Because experience
is the only teacher

Kata03: How Big? How Fast?

Rough estimation is a useful talent to possess. As you’re coding away, you may suddenly need to work out approximately how big a data structure will be, or how fast some loop will run. The faster you can do this, the less the coding flow will be disturbed.

So this is a simple kata: a series of questions, each asking for a rough answer. Try to work each out in your head. I’ll post my answers (and how I got them) in a week or so.

How Big?

  • roughly how many binary digits (bit) are required for the unsigned representation of:

    • 1,000
    • 1,000,000
    • 1,000,000,000
    • 1,000,000,000,000
    • 8,000,000,000,000
  • My town has approximately 20,000 residences. How much space is required to store the names, addresses, and a phone number for all of these (if we store them as characters)?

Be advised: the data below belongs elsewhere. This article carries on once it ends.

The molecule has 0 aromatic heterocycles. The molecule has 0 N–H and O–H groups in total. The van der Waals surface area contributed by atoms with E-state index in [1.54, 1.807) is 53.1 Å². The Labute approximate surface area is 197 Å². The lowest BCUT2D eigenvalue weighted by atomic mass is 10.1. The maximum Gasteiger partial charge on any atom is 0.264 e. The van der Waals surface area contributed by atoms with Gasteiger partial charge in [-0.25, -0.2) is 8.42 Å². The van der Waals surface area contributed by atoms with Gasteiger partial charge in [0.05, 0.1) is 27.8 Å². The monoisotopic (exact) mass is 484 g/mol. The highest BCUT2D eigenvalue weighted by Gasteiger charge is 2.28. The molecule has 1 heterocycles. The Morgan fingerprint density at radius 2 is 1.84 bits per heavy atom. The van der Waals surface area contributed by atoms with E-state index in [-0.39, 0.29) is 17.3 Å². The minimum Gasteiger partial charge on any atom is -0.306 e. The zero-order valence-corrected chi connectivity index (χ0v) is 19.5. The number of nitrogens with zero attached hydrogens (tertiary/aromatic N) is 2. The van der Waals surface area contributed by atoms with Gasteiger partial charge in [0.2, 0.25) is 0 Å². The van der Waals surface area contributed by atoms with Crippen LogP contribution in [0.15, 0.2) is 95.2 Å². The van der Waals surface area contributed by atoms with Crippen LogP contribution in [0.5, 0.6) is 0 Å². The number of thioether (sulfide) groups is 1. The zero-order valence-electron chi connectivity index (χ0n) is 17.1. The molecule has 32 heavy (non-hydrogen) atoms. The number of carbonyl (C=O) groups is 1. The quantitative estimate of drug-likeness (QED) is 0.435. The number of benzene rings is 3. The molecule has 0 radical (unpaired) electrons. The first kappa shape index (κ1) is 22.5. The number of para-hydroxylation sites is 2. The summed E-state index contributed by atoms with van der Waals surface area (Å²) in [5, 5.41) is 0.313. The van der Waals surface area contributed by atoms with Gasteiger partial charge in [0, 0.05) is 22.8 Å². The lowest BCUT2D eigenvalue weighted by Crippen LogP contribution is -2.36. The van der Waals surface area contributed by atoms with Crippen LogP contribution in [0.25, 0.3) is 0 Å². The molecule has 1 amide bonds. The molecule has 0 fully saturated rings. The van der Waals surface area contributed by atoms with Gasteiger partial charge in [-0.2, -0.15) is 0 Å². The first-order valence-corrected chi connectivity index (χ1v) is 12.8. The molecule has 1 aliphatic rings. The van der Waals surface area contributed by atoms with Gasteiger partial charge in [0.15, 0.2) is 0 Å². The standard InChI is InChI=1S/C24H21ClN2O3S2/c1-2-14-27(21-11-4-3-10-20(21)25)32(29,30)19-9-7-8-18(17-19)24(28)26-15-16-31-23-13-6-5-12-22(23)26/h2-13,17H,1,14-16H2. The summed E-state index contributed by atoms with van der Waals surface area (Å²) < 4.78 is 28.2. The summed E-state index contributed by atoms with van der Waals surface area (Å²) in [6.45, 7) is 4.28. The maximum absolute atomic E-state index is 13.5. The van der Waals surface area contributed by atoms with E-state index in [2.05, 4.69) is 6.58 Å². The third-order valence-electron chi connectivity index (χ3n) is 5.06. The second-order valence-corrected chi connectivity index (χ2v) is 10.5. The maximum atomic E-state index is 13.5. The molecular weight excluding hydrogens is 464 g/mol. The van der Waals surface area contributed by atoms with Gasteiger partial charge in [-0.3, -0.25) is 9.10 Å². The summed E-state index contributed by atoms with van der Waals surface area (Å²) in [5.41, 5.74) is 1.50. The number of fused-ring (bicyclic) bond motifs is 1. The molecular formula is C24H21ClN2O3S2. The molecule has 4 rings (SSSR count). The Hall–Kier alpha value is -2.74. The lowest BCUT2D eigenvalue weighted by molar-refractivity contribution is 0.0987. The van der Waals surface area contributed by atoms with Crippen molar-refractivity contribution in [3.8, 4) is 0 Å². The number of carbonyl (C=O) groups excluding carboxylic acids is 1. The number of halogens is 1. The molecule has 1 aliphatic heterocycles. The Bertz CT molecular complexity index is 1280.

• I’m storing 1,000,000 integers in a binary tree. Roughly how many nodes and levels can I expect the tree to have? Roughly how much space will it occupy on a 32-bit architecture?

How Fast?

  • My copy of Meyer’s Object Oriented Software Construction has about 1,200 body pages. Assuming no flow control or protocol overhead, about how long would it take to send it over an async 56k baud modem line?

  • My binary search algorithm takes about 4.5mS to search a 10,000 entry array, and about 6mS to search 100,000 elements. How long would I expect it to take to search 10,000,000 elements (assuming I have sufficient memory to prevent paging).

  • Unix passwords are stored using a one-way hash function: the original string is converted to the ‘encrypted’ password string, which cannot be converted back to the original string. One way to attack the password file is to generate all possible cleartext passwords, applying the password hash to each in turn and checking to see if the result matches the password you’re trying to crack. If the hashes match, then the string you used to generate the hash is the original password (or at least, it’s as good as the original password as far as logging in is concerned). In our particular system, passwords can be up to 16 characters long, and there are 96 possible characters at each position. If it takes 1mS to generate the password hash, is this a viable approach to attacking a password?